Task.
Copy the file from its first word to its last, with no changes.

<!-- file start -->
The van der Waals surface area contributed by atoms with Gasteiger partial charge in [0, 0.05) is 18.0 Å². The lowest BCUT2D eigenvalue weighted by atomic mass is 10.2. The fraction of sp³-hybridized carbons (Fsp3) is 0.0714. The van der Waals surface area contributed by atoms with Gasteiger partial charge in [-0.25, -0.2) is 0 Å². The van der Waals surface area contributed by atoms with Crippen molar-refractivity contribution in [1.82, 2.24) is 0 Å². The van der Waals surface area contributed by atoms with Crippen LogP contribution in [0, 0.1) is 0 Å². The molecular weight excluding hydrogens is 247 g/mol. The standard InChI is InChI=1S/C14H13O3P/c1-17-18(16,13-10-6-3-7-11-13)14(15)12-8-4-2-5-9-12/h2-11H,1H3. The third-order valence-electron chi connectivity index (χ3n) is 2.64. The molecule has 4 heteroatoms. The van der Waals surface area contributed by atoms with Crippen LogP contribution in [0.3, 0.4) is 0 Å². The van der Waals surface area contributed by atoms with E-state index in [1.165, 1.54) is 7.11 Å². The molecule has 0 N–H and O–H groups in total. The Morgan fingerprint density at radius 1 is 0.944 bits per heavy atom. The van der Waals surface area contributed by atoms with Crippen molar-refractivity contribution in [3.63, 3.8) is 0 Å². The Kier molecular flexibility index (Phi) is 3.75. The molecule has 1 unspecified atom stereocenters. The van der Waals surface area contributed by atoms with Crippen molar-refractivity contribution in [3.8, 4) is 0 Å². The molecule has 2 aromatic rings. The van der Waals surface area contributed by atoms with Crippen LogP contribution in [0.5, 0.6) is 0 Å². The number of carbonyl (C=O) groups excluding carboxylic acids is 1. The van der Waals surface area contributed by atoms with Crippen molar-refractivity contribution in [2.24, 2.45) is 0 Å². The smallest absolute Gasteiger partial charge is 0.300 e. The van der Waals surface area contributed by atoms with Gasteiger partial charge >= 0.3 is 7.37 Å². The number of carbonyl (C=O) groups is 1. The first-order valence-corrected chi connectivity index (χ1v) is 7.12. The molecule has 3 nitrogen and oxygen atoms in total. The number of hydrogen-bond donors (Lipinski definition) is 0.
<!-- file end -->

The van der Waals surface area contributed by atoms with Gasteiger partial charge in [0, 0.05) is 18.0 Å². The lowest BCUT2D eigenvalue weighted by atomic mass is 10.2. The fraction of sp³-hybridized carbons (Fsp3) is 0.0714. The van der Waals surface area contributed by atoms with Gasteiger partial charge in [-0.25, -0.2) is 0 Å². The van der Waals surface area contributed by atoms with Crippen molar-refractivity contribution in [1.82, 2.24) is 0 Å². The van der Waals surface area contributed by atoms with Crippen LogP contribution in [0, 0.1) is 0 Å². The molecular weight excluding hydrogens is 247 g/mol. The standard InChI is InChI=1S/C14H13O3P/c1-17-18(16,13-10-6-3-7-11-13)14(15)12-8-4-2-5-9-12/h2-11H,1H3. The third-order valence-electron chi connectivity index (χ3n) is 2.64. The molecule has 4 heteroatoms. The van der Waals surface area contributed by atoms with Crippen LogP contribution in [0.3, 0.4) is 0 Å². The van der Waals surface area contributed by atoms with E-state index in [1.165, 1.54) is 7.11 Å². The molecule has 0 N–H and O–H groups in total. The Morgan fingerprint density at radius 1 is 0.944 bits per heavy atom. The van der Waals surface area contributed by atoms with Crippen molar-refractivity contribution in [3.63, 3.8) is 0 Å². The Kier molecular flexibility index (Phi) is 3.75. The molecule has 1 unspecified atom stereocenters. The van der Waals surface area contributed by atoms with Crippen molar-refractivity contribution in [3.8, 4) is 0 Å². The molecule has 2 aromatic rings. The van der Waals surface area contributed by atoms with Crippen LogP contribution in [0.5, 0.6) is 0 Å². The number of carbonyl (C=O) groups excluding carboxylic acids is 1. The van der Waals surface area contributed by atoms with Crippen molar-refractivity contribution in [2.24, 2.45) is 0 Å². The smallest absolute Gasteiger partial charge is 0.300 e. The van der Waals surface area contributed by atoms with Gasteiger partial charge >= 0.3 is 7.37 Å². The number of carbonyl (C=O) groups is 1. The first-order valence-corrected chi connectivity index (χ1v) is 7.12. The molecule has 3 nitrogen and oxygen atoms in total. The number of hydrogen-bond donors (Lipinski definition) is 0.